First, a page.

martinibuster - 3:00 pm on Sep 16, 2013 (gmt 0)
I have been altering my conception of what a website is by trying to think in terms of how a site can become a tool for people to use for accomplishing their goals, rather than a dead-end destination for visitors to do a limited set of activities. Should a site be limited in scope to what the publisher believes people want to do?
Two years ago a Googler accidentally published a private memo criticizing Google social media product in which he pointed out that was what wrong with Google + was that it was a product and not a platform. Here's a quote: [wired.com]
Google+ is a knee-jerk reaction, a study in short-term thinking, predicated on the incorrect notion that Facebook is successful because they built a great product.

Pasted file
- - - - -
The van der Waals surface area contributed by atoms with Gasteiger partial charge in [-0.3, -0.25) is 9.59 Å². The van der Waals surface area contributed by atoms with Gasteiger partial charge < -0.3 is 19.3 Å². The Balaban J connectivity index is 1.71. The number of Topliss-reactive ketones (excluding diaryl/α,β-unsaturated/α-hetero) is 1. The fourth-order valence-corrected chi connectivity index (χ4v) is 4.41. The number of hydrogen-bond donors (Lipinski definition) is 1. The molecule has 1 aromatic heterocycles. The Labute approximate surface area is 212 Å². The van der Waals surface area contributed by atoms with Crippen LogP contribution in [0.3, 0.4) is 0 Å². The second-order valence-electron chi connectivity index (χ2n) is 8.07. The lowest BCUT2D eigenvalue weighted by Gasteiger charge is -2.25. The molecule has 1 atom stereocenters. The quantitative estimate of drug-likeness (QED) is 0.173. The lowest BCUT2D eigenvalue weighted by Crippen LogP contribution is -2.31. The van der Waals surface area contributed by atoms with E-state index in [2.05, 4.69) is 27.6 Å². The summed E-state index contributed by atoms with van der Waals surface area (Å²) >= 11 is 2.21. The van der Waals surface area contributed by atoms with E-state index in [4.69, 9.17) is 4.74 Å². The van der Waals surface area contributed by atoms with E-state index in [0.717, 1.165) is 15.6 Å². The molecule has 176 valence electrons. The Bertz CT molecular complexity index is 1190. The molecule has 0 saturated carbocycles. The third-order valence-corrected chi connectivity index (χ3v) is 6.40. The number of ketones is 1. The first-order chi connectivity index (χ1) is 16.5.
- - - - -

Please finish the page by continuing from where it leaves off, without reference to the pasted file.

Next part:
But thatís not why they are successful. Facebook is successful because they built an entire constellation of products by allowing other people to do the work. So Facebook is different for everyone. Some people spend all their time on Mafia Wars. Some spend all their time on Farmville. There are hundreds or maybe thousands of different high-quality time sinks available, so thereís something there for everyone. said about Google Circles, that the management doesn't realize is that they should be creating a platform.
The people who created twitter didn't plan the myriad ways twitter is used. They created the tool, the platform, and people figured out useful ways to use it. Instead of a top-down approach, this is more of a horizontal left to right approach that I am investigating.